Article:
> removed from the host or router data structures.
Evey data structure suggested has an associated expiry time through which
the content will be removed. We don't have any specific text to that end, do
you think we need to add something?

>    received RAs as in Section 5.5.3 of RFC 2461 [3].  That is, if an RA
> It seems weird that you refer to the old 2461 here. Also, is the procedure
> presented in Section according to the current understanding of the
> M&O bits?

I changed references to 2461 to 4861 and removed the specific section
number. I am not sure I know the answer to your question - I don't know what
is the current understanding of M&O bits - I am hoping somebody can respond
to this; I will also look into it.

>  6.3  Tentative options
> If you refer to draft-ietf-dna-tentative, do you need this section?

I am not sure - for now I am leaving the section in.

>    SEND says that DAD defenses MAY be accepted even from non SEND nodes
> ... according to the SEND specification (RFC 3971 Section N.N) DAD defenses
> ...
>  SEND says that DAD defenses MAY be accepted even from non SEND nodes
>> for the first configured address [4].
>> While deconfiguring the address is a valid action in the case where a
>> host collides with another address owner after arrival on a new link,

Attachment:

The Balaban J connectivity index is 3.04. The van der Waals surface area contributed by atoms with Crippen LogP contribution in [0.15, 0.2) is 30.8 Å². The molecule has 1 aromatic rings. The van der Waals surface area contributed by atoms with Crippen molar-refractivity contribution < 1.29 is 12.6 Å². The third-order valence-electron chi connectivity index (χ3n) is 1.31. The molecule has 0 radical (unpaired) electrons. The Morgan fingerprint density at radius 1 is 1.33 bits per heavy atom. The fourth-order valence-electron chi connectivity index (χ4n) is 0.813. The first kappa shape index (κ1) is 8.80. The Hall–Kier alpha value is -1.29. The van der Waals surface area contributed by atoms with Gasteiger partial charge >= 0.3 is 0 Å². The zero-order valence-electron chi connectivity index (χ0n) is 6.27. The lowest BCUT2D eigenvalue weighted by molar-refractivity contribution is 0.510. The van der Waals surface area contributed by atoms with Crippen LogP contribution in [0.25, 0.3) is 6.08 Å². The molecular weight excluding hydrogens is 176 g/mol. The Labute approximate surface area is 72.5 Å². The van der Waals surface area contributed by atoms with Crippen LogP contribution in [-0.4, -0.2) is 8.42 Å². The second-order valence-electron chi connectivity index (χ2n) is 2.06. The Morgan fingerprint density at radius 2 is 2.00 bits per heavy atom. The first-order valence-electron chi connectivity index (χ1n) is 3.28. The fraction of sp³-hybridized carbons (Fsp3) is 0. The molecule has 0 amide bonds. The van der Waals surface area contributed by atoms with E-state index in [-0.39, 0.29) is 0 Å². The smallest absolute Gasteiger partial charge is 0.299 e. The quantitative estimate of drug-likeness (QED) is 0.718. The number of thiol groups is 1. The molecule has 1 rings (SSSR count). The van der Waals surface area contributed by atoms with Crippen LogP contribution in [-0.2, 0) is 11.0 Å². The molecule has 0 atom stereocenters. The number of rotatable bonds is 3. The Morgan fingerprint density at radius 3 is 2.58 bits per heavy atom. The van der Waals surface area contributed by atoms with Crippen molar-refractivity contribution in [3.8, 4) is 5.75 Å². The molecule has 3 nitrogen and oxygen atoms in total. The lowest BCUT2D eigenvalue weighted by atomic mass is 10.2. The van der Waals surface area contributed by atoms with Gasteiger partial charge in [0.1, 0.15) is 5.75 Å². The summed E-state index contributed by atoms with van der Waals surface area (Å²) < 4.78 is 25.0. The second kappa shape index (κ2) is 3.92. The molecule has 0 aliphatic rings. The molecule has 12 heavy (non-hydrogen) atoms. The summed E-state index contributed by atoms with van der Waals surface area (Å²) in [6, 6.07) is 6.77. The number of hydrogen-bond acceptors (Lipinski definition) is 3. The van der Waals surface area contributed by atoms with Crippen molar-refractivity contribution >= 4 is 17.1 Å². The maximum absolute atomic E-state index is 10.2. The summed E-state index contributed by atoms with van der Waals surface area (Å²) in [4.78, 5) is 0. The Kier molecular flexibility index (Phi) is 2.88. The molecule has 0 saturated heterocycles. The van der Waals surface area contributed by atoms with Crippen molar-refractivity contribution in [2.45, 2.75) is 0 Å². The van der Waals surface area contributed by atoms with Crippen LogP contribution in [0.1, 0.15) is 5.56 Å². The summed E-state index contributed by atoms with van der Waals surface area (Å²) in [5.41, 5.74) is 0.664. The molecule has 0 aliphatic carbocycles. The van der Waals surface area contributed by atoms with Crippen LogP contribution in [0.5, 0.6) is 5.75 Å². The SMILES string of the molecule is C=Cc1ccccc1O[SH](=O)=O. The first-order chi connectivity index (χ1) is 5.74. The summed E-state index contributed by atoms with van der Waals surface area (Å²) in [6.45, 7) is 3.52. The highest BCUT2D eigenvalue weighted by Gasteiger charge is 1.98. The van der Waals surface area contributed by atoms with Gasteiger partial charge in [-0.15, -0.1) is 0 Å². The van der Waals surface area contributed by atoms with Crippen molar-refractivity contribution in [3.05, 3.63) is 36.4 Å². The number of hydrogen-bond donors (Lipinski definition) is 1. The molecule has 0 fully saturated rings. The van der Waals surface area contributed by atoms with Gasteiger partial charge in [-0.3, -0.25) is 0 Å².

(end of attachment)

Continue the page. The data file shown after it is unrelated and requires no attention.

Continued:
>> In the case that the host returns immediately to the same link, such
>> a DAD defense NA message may be a denial-of-service attempt.
> It seems that there are two separate cases. I believe 3971 & 3972 still
> hold: whenever you create a new address, you should not accept collisions
> beyond a certain collision count. However, IF you have confirmed that you
> re-attached to the same link... I would not run DAD.

I need clarification on this point: if we decide not to run DAD, we have to
make changes in other places: particularly Section 5.2.7. says
"If the host determines from the received RAs that it has not moved to

   a new link (i.e. the link has not changed) and the previous state of
   an address was "Optimistic", then the host MUST send an NS to confirm
   that the address is unique on the link.  This is required because

   optimistic Duplicate Address Detection may not have completed on the
   previous point of attachment, so the host may not have confirmed
   address uniqueness.

 Do you want to me change this as well? There is reason given here for doing
oDAD, which we need to be careful about?